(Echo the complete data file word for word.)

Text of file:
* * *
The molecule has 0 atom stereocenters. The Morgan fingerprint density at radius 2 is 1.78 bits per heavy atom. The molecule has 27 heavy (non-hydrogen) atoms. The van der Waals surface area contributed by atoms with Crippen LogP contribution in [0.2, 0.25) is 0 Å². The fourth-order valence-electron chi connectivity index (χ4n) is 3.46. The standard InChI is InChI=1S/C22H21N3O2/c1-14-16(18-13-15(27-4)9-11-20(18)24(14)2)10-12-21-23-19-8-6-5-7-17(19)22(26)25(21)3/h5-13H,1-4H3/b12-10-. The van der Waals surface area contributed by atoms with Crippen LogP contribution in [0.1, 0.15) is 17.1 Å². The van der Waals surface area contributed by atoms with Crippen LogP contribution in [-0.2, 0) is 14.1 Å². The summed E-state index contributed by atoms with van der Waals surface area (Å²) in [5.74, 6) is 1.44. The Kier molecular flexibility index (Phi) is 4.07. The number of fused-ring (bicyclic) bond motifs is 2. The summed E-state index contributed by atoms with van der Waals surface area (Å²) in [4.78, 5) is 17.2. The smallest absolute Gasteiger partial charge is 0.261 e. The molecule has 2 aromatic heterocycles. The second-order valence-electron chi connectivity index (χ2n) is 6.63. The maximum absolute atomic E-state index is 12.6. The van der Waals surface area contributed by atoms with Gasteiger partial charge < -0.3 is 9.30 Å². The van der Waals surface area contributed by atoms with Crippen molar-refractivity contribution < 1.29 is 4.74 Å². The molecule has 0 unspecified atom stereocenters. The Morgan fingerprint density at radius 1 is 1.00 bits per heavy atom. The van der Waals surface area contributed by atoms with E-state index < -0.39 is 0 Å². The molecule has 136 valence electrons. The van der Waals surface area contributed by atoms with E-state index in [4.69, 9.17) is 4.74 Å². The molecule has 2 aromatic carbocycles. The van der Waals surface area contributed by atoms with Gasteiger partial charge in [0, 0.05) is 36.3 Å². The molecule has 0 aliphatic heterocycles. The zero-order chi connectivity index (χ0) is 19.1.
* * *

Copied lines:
The molecule has 0 atom stereocenters. The Morgan fingerprint density at radius 2 is 1.78 bits per heavy atom. The molecule has 27 heavy (non-hydrogen) atoms. The van der Waals surface area contributed by atoms with Crippen LogP contribution in [0.2, 0.25) is 0 Å². The fourth-order valence-electron chi connectivity index (χ4n) is 3.46. The standard InChI is InChI=1S/C22H21N3O2/c1-14-16(18-13-15(27-4)9-11-20(18)24(14)2)10-12-21-23-19-8-6-5-7-17(19)22(26)25(21)3/h5-13H,1-4H3/b12-10-. The van der Waals surface area contributed by atoms with Crippen LogP contribution in [0.1, 0.15) is 17.1 Å². The van der Waals surface area contributed by atoms with Crippen LogP contribution in [-0.2, 0) is 14.1 Å². The summed E-state index contributed by atoms with van der Waals surface area (Å²) in [5.74, 6) is 1.44. The Kier molecular flexibility index (Phi) is 4.07. The number of fused-ring (bicyclic) bond motifs is 2. The summed E-state index contributed by atoms with van der Waals surface area (Å²) in [4.78, 5) is 17.2. The smallest absolute Gasteiger partial charge is 0.261 e. The molecule has 2 aromatic heterocycles. The second-order valence-electron chi connectivity index (χ2n) is 6.63. The maximum absolute atomic E-state index is 12.6. The van der Waals surface area contributed by atoms with Gasteiger partial charge < -0.3 is 9.30 Å². The van der Waals surface area contributed by atoms with Crippen molar-refractivity contribution < 1.29 is 4.74 Å². The molecule has 0 unspecified atom stereocenters. The Morgan fingerprint density at radius 1 is 1.00 bits per heavy atom. The van der Waals surface area contributed by atoms with E-state index < -0.39 is 0 Å². The molecule has 136 valence electrons. The van der Waals surface area contributed by atoms with E-state index in [4.69, 9.17) is 4.74 Å². The molecule has 2 aromatic carbocycles. The van der Waals surface area contributed by atoms with Gasteiger partial charge in [0, 0.05) is 36.3 Å². The molecule has 0 aliphatic heterocycles. The zero-order chi connectivity index (χ0) is 19.1.